It is called trauma for a reason. It is shocking, full of pain, and often difficult to accept and move forward from. But, growth from trauma is possible.
There are two different philosophies on trauma. The western philosophy is that trauma is an enemy that should be challenged or confronted. The eastern philosophy is that trauma is a “companion,” not an enemy. Victims are encouraged to feel the pathos of nature, the pain. Rather than sticking closely to one philosophy or another, it is best to incorporate both into healing and growth.
Victim, Survivor, Thriver
Post-traumatic growth involves the passage of being the victim, then the survivor, and ultimately the thriver. Trauma is not fair and being the victim comes with a lot of pain and challenges. Being the victim is not something that needs to result in guilt or shame but rather it is something that happened. It is something that needs to be accepted and grown through — hence the “companion” not the enemy. When you accept that you were a victim, that trauma becomes part of you. You learn how to live with the fact that this happened to you and you learn how to thrive.
A person is still in the victim stage when they feel like they are still in the trauma event, no matter what or how long the actual traumatic event happened. The victim might feel overwhelmed, helpless, angry, etc. A victim moves to the survivor stage when they start to see the resources around to help them, the people in their life that care for them, the good things around them. A survivor is no longer completely encompassed by the traumatic event and is on the road to healing. They are beginning to feel strong and confident in themselves.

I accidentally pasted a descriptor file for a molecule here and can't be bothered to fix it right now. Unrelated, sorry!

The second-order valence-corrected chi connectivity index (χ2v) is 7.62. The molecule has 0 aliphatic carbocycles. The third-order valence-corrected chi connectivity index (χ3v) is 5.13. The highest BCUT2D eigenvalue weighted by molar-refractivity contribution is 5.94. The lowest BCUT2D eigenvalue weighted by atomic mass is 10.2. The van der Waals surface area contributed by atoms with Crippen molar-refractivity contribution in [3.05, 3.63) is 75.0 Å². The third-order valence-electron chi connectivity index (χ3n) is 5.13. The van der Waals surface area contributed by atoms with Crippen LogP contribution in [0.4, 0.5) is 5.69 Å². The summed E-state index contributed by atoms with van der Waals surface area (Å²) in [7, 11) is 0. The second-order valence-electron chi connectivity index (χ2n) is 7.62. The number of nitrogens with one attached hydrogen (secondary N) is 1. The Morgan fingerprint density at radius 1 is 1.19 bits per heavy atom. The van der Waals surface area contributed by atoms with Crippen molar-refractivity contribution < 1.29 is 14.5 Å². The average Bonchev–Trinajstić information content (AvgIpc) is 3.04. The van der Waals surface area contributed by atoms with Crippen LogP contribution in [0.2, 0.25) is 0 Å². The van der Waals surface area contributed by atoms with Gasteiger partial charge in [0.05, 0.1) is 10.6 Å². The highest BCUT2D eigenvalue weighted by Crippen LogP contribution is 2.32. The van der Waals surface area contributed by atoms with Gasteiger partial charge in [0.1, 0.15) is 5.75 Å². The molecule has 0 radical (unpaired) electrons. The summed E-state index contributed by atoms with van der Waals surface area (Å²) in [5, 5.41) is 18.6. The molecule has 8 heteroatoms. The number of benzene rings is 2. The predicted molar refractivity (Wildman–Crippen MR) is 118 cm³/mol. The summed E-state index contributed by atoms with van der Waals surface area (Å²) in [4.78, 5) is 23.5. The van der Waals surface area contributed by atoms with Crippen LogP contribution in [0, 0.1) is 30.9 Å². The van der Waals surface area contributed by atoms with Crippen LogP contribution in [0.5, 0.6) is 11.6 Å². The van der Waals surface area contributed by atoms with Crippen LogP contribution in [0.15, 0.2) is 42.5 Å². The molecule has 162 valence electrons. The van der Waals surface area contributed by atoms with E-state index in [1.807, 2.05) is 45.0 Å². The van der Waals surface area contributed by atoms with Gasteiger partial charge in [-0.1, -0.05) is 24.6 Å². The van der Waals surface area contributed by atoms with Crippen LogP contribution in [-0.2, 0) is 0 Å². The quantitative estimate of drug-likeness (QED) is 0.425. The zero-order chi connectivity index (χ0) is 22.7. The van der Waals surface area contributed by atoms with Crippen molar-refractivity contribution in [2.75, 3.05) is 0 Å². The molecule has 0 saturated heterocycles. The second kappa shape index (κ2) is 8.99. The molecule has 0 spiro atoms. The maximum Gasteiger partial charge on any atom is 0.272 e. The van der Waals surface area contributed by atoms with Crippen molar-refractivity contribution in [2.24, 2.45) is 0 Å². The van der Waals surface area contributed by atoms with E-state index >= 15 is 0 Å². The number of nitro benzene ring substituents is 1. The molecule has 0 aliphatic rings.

A person reaches the thriving stage when they have taken their healing to the point of feeling general satisfaction with their life. They have crystallized the survivor stage and are enjoying their life. In the thriver stage, a trauma victim sees long-term possibilities. They begin to focus on taking care of their health and loved ones. They also recognize and know how to cope with post-traumatic stress and any other issues that remain related to their trauma.
A licensed mental health professional has the tools to help trauma victims go from victims to thrivers. Those in the mental health profession know that just because you were a victim of trauma, it does not need to define you. You can grow, move forward, and ultimately thrive in your new reality.